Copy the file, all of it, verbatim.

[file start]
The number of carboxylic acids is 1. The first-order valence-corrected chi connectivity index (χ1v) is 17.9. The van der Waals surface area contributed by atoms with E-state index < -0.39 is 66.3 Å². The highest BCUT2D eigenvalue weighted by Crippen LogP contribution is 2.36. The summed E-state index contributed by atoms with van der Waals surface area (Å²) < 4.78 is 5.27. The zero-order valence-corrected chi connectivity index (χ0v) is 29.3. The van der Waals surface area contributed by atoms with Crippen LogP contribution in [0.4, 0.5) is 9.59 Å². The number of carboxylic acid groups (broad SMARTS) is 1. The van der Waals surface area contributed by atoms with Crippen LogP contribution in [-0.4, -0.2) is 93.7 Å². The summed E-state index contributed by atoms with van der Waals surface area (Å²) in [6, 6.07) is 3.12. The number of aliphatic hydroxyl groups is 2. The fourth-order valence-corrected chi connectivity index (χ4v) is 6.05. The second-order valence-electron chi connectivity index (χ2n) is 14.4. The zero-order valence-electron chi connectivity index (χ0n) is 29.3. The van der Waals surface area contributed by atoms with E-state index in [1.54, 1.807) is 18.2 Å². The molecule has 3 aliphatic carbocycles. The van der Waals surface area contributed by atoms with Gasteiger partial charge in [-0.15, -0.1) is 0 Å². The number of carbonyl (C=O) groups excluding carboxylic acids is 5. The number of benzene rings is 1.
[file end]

The number of carboxylic acids is 1. The first-order valence-corrected chi connectivity index (χ1v) is 17.9. The van der Waals surface area contributed by atoms with E-state index < -0.39 is 66.3 Å². The highest BCUT2D eigenvalue weighted by Crippen LogP contribution is 2.36. The summed E-state index contributed by atoms with van der Waals surface area (Å²) < 4.78 is 5.27. The zero-order valence-corrected chi connectivity index (χ0v) is 29.3. The van der Waals surface area contributed by atoms with Crippen LogP contribution in [0.4, 0.5) is 9.59 Å². The number of carboxylic acid groups (broad SMARTS) is 1. The van der Waals surface area contributed by atoms with Crippen LogP contribution in [-0.4, -0.2) is 93.7 Å². The summed E-state index contributed by atoms with van der Waals surface area (Å²) in [6, 6.07) is 3.12. The number of aliphatic hydroxyl groups is 2. The fourth-order valence-corrected chi connectivity index (χ4v) is 6.05. The second-order valence-electron chi connectivity index (χ2n) is 14.4. The zero-order valence-electron chi connectivity index (χ0n) is 29.3. The van der Waals surface area contributed by atoms with E-state index in [1.54, 1.807) is 18.2 Å². The molecule has 3 aliphatic carbocycles. The van der Waals surface area contributed by atoms with Gasteiger partial charge in [-0.15, -0.1) is 0 Å². The number of carbonyl (C=O) groups excluding carboxylic acids is 5. The number of benzene rings is 1.